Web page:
We think this concept will be taken a lot further than even Shainer or Huang before him talked about. We submit that there will also be a case for offloading code associated with managing the GPUs from the CPUs to that DPU, and in future systems, and moreover that the DPUs could be disaggregated from the CPU and GPU compute completely and become a kind of center of gravity in the distributed system, managing the movement of data to the CPUs and GPUs and in fact, treating the CPU like a serial compute accelerator and the GPU as a parallel compute accelerator for itself. The actual application code will, in this scenario, actually run on a cluster of DPUs, all stitched together in a fabric, with banks of CPU and GPU accelerators also hanging off that fabric and all disaggregated and composable into blocks that make sense as workloads change. We may, in fact, have to rename these devices, calling one the Serial Processing Unit, or SPU, and the other the Parallel Processing Unit, or PPU. This may be taking it too far, we admit. HPC codes today are written to run on CPUs that are indeed central with GPU offload when they have it. But if CUDA can have directives to push code to GPUs we don’t see why it can’t have directives to execute serial portions of the code on fast CPUs, er, SPUs.
Aside from the architectural advantages of inserting DPUs into the supercomputer architecture, there are some practical ones. With the DPU, HPC centers will be able to create what Shainer calls “virtual protected enclaves” inside of a supercomputer, where everything in that enclave is encrypted and isolated and secure, and therefore can run workloads that deal with sensitive, personal information that is required to be isolated and secured by federal and state laws.
Think about patient records in the healthcare industry. It is not easy to run any HPC workload that needs these today on a supercomputing system because they lack the security features for the data even if they do have the absolute best security in the world around their perimeters.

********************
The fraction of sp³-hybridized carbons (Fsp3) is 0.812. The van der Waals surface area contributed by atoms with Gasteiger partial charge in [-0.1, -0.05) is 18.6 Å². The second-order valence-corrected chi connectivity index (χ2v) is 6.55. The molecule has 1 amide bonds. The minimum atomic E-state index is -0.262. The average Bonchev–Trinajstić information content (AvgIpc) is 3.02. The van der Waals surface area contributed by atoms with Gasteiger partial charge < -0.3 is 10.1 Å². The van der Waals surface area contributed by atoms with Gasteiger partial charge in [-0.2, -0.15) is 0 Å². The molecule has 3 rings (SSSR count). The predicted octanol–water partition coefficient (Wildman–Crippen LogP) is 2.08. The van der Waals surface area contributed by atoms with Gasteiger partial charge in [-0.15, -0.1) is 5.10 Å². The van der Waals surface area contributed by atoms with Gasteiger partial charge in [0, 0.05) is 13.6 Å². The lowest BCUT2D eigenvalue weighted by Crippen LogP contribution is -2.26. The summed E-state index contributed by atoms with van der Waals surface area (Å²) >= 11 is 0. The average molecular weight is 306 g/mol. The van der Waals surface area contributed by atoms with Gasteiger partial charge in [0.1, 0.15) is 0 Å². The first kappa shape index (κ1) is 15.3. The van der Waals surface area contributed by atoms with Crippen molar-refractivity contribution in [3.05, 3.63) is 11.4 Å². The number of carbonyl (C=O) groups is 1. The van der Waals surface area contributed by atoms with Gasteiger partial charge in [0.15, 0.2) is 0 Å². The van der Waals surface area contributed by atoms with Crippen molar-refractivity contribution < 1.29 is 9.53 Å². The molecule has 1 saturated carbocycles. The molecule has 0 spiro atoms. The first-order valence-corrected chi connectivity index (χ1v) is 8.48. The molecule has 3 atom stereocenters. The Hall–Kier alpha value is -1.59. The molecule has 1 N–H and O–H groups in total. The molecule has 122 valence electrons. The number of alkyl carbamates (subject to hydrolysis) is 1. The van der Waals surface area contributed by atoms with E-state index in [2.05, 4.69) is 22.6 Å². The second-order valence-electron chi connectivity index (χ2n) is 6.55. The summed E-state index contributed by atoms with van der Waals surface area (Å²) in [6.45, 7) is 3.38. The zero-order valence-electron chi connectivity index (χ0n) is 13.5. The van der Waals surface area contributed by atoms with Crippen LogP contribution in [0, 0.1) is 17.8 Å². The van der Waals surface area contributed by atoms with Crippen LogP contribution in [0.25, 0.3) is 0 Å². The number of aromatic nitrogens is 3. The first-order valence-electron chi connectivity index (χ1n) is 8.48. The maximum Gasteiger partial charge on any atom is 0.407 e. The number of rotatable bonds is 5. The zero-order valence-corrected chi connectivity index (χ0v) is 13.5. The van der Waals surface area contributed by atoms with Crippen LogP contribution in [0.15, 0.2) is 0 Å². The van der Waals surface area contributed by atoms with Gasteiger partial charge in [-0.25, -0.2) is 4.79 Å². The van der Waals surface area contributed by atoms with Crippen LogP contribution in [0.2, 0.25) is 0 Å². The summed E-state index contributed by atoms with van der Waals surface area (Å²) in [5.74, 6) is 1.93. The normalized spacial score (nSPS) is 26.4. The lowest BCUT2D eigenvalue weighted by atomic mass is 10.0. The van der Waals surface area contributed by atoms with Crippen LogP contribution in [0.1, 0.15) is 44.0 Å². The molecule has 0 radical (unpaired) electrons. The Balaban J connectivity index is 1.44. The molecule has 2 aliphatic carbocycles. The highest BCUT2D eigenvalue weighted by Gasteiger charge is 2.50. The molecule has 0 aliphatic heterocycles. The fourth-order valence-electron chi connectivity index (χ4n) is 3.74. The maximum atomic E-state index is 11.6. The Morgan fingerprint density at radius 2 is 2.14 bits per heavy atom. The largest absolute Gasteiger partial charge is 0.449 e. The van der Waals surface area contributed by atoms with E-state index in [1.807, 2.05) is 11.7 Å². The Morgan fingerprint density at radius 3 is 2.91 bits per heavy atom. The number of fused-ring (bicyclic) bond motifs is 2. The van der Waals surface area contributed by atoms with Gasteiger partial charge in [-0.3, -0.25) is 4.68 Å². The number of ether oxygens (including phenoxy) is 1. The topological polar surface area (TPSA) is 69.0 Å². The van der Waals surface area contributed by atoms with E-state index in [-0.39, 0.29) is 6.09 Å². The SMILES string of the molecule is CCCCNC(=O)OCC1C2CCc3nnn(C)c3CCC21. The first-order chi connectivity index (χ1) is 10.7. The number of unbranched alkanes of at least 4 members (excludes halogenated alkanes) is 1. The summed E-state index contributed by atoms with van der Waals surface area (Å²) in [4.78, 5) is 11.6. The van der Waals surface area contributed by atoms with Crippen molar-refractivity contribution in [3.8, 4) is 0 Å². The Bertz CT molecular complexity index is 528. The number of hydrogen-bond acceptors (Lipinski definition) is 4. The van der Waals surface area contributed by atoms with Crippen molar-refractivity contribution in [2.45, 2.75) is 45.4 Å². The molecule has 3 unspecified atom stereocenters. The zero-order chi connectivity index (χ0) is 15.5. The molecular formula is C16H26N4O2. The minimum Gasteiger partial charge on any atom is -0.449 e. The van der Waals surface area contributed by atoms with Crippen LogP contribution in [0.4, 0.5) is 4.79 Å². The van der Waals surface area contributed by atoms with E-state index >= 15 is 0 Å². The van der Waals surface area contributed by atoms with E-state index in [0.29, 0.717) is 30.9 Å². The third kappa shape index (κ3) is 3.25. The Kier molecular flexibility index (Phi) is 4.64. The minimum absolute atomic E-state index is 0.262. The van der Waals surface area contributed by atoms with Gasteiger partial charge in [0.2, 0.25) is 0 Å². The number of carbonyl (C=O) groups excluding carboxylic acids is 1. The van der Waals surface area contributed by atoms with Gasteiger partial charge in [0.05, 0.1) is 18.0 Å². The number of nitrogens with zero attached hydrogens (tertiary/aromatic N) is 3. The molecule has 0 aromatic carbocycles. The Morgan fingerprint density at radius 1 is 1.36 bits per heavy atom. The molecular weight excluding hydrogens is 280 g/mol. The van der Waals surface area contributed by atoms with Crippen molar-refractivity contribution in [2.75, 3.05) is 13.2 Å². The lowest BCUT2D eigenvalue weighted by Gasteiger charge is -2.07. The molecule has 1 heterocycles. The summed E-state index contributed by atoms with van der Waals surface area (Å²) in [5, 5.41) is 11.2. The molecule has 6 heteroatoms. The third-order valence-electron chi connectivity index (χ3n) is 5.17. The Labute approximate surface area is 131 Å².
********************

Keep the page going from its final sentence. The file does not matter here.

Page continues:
Equally importantly, the parallel file system clients that would normally run on the host systems to provide them access to data can be pushed down to the DPU (if it is on the PCI-Express bus) or out to the DPU (if it is disaggregated by linked to the host over the fabric). Like this:
The Bluefield processors on the DPU are pretending to be the CPU for the file system and pretending to be the file system for the CPU, and doing all of the in-between work for the CPU, freeing up its resources, without having to make any substantial changes in the file system software or hardware.
And perhaps most importantly, HPC and AI communication frameworks can be offloaded to the DPU as well, much as Mellanox has been offloading MPI operations to its ConnectX network interface cards for many, many years to free up resources. To illustrate this broader principle, Nvidia has worked with DJK Panda’s MVAPICH group at Ohio State University to run some benchmarks – specially the Parallel 3D Fast Fourier Transform tests – on machines with a Bluefield SmartNIC installed, and was able to get a 21 percent boost in application performance by pushing certain functions down to the SmartNIC. Take a look:
A more capable DPU, such as those with GPU accelerated security and encryption, would obviously also be able to provide the multitenancy as well as the MPI all-to-all offload capability shown in the tests above. As you can see, 99 percent of the raw MPI all-to-all communication is moved from the CPUs to the DPUs and with just this one change to the MPI code, the P3DFFT application ran an average of 21 percent faster across three different grid sizes. Admittedly, this particular offload won’t be necessary when the next generation, NDR Quantum-2 400 Gb/sec InfiniBand that Nvidia previewed two weeks ago starts shipping in the second quarter of 2021, since the Quantum-2 switch accelerates all-to-all MPI communications itself. But it illustrates a point: What the switch can’t accelerate, the DPU can, and it can do it quicker (meaning time to market) than a switch upgrade because it is implemented in software.